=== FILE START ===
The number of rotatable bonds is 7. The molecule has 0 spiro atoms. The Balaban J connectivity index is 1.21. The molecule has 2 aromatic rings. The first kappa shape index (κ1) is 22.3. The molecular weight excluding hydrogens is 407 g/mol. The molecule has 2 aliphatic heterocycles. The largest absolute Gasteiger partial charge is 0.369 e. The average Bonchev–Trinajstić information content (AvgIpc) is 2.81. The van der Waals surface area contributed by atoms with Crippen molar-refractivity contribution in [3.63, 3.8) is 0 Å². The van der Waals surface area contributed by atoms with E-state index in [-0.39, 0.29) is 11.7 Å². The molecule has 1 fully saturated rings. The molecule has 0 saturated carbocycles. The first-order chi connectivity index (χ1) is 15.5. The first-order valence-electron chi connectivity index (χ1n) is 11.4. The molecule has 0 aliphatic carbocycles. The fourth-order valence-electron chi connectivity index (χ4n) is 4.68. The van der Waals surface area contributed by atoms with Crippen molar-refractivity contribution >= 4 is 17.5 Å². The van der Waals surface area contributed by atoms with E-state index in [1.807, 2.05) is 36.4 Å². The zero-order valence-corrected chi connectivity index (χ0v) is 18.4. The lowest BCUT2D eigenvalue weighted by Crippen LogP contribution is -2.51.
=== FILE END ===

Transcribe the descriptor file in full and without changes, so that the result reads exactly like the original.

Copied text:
The number of rotatable bonds is 7. The molecule has 0 spiro atoms. The Balaban J connectivity index is 1.21. The molecule has 2 aromatic rings. The first kappa shape index (κ1) is 22.3. The molecular weight excluding hydrogens is 407 g/mol. The molecule has 2 aliphatic heterocycles. The largest absolute Gasteiger partial charge is 0.369 e. The average Bonchev–Trinajstić information content (AvgIpc) is 2.81. The van der Waals surface area contributed by atoms with Crippen molar-refractivity contribution in [3.63, 3.8) is 0 Å². The van der Waals surface area contributed by atoms with E-state index in [-0.39, 0.29) is 11.7 Å². The molecule has 1 fully saturated rings. The molecule has 0 saturated carbocycles. The first-order chi connectivity index (χ1) is 15.5. The first-order valence-electron chi connectivity index (χ1n) is 11.4. The molecule has 0 aliphatic carbocycles. The fourth-order valence-electron chi connectivity index (χ4n) is 4.68. The van der Waals surface area contributed by atoms with Crippen molar-refractivity contribution >= 4 is 17.5 Å². The van der Waals surface area contributed by atoms with E-state index in [1.807, 2.05) is 36.4 Å². The zero-order valence-corrected chi connectivity index (χ0v) is 18.4. The lowest BCUT2D eigenvalue weighted by Crippen LogP contribution is -2.51.